The Indie Hackers Podcast September 2, 2019

The Business of Podcasting with Jeff Meyerson of Software Engineering Daily

Episode #114

Jeff Meyerson (@the_prion) is the host of Software Engineering Daily, a popular podcast that averages 20,000 downloads a day. It's also a successful business that generates close to $60,000/month in advertising revenue. Jeff joined the show to talk about the business of podcasting: What goes into producing an episode? How do you ask great questions? What's the best way to grow your listenership and land lucrative advertising deals? And what lessons from podcasting apply more broadly to all indie hackers?

  1. 1

    I enjoyed this conversation. The talk about the growth of the market, the difficulty of attracting ads, etc was fantastic.

    I'm definitely prefer the "higher insights per minute" kind of podcast Jeff mentioned. Conversations with Tyler is actually my absolute favorite, so I'll definitely check out the interview @JeffMeyerson mentioned doing with him!

    On books and audio books, I agree with Cortland that there are a lot of 200 page books that really should be 50 pages or even just a blog post. The solution for me is just to be pickier about what I read. One strategy I've found very effective for the effort is to mostly ignore new books. Books that have stood the test of time and lasted decades are far often worth the time.

    I'm not really a fan of audio books because they seem like the worst of both worlds. They're lengthy and listening is much slower than books, and they don't usually have the conversational aspect that podcasts do to make audio so worth it. (On a related note, it's fantastic that IH has trascripts of all these!)

    That said, Can't Hurt Me really sounds worth checking out. If only there were more hours in the day for reading, listening and learning...

  2. 1

    Great podcast about podcasting! I know Jeff said that it was easier back in the day to get people to listen to his podcast, but was there any sort of marketing that he did? Or did it just spread mainly by word of mouth?

      1. 1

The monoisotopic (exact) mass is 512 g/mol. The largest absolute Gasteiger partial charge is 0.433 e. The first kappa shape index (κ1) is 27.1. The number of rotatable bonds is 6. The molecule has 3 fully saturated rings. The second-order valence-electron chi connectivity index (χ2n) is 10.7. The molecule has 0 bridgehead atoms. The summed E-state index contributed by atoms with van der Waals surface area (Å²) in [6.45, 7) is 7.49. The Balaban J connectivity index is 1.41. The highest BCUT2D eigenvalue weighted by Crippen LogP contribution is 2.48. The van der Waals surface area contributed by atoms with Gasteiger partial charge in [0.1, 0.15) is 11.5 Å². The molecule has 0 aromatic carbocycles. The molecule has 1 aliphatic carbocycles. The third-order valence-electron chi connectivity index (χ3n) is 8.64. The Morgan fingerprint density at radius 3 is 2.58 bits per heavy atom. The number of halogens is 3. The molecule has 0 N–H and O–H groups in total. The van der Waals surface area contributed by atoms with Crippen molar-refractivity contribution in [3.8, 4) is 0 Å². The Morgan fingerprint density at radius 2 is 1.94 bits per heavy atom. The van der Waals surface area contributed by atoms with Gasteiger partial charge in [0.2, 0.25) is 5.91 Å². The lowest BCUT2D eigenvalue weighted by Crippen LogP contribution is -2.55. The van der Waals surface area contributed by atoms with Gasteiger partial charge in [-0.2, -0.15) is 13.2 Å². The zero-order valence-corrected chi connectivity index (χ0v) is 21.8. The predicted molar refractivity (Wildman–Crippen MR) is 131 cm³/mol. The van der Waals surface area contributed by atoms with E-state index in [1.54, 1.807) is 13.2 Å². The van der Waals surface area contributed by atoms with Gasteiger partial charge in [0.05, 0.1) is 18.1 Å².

Not any good marketing. I am quite bad at marketing/social media management.

  3. 1

    Where can I found stats about podcast's number of subscribers and average downloads per episode?

    1. 3

      Doesn't exist publicly. You just have to ask podcast hosts and hope they share!

      1. 1

        thanks for your answer.

        Considering that you have a successful podcast, have you any idea how the apple podcast charts work? From an outside perspective, it seems to me that they reward recent performance more than overall results, but I am not sure about it.

        1. 3

          I don't really know, but after running a podcast for a couple years, I think the iTunes rankings are a bit overrated.

          1. 1

            This comment was deleted a year ago.

        2. 2

          People speculate that it’s based on number of new subscribers in the past week.

          You can see a post about it here:
          https://chartable.com/blog/chartbreakers

          There’s also a DarkNet diaries episode about gaming the charts here:
          https://darknetdiaries.com/episode/27/

          There’s also an SE Daily episode here about the same topic with the host of DarkNet diaries:
          https://softwareengineeringdaily.com/2019/02/27/fake-podcast-charts-with-jack-rhysider/

          1. 0

            thanks for your reply.

            As I suspected, it is possible to game the system. I am working on a project that requires reliable stats. Right now they are basically impossible to find, maybe there is a business opportunity here, for someone able to aggregate the stats from all the platforms out there.